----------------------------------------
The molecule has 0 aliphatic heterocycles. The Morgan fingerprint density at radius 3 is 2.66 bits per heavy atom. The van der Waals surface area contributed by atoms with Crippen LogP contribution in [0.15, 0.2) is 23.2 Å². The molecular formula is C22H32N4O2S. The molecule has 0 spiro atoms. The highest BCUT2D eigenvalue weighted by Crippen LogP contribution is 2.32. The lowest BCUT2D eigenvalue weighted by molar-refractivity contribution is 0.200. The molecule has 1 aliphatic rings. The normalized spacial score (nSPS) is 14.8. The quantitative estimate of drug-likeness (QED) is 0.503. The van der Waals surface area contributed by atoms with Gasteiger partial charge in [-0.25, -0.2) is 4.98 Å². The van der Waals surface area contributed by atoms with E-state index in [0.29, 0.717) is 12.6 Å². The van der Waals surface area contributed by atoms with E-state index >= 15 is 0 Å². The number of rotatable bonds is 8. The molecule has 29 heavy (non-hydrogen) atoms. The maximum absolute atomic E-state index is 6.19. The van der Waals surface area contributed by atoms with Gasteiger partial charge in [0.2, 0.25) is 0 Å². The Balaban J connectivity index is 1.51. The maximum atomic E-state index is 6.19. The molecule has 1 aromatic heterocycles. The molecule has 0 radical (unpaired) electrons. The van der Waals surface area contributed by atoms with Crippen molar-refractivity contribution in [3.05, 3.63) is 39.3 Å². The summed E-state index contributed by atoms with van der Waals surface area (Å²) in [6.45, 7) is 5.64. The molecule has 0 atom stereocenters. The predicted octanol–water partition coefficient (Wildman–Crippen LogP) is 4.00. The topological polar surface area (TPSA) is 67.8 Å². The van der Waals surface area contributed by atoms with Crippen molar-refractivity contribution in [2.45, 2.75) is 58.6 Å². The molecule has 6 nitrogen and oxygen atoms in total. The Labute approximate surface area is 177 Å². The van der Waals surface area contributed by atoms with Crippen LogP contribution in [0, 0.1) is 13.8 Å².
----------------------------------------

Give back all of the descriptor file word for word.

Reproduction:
The molecule has 0 aliphatic heterocycles. The Morgan fingerprint density at radius 3 is 2.66 bits per heavy atom. The van der Waals surface area contributed by atoms with Crippen LogP contribution in [0.15, 0.2) is 23.2 Å². The molecular formula is C22H32N4O2S. The molecule has 0 spiro atoms. The highest BCUT2D eigenvalue weighted by Crippen LogP contribution is 2.32. The lowest BCUT2D eigenvalue weighted by molar-refractivity contribution is 0.200. The molecule has 1 aliphatic rings. The normalized spacial score (nSPS) is 14.8. The quantitative estimate of drug-likeness (QED) is 0.503. The van der Waals surface area contributed by atoms with Gasteiger partial charge in [-0.25, -0.2) is 4.98 Å². The van der Waals surface area contributed by atoms with E-state index in [0.29, 0.717) is 12.6 Å². The van der Waals surface area contributed by atoms with E-state index >= 15 is 0 Å². The number of rotatable bonds is 8. The molecule has 29 heavy (non-hydrogen) atoms. The maximum absolute atomic E-state index is 6.19. The van der Waals surface area contributed by atoms with Gasteiger partial charge in [0.2, 0.25) is 0 Å². The Balaban J connectivity index is 1.51. The maximum atomic E-state index is 6.19. The molecule has 1 aromatic heterocycles. The molecule has 0 radical (unpaired) electrons. The van der Waals surface area contributed by atoms with Crippen molar-refractivity contribution in [3.05, 3.63) is 39.3 Å². The summed E-state index contributed by atoms with van der Waals surface area (Å²) in [6.45, 7) is 5.64. The molecule has 0 atom stereocenters. The predicted octanol–water partition coefficient (Wildman–Crippen LogP) is 4.00. The topological polar surface area (TPSA) is 67.8 Å². The van der Waals surface area contributed by atoms with Crippen molar-refractivity contribution in [2.45, 2.75) is 58.6 Å². The molecule has 6 nitrogen and oxygen atoms in total. The Labute approximate surface area is 177 Å². The van der Waals surface area contributed by atoms with Crippen LogP contribution in [0, 0.1) is 13.8 Å².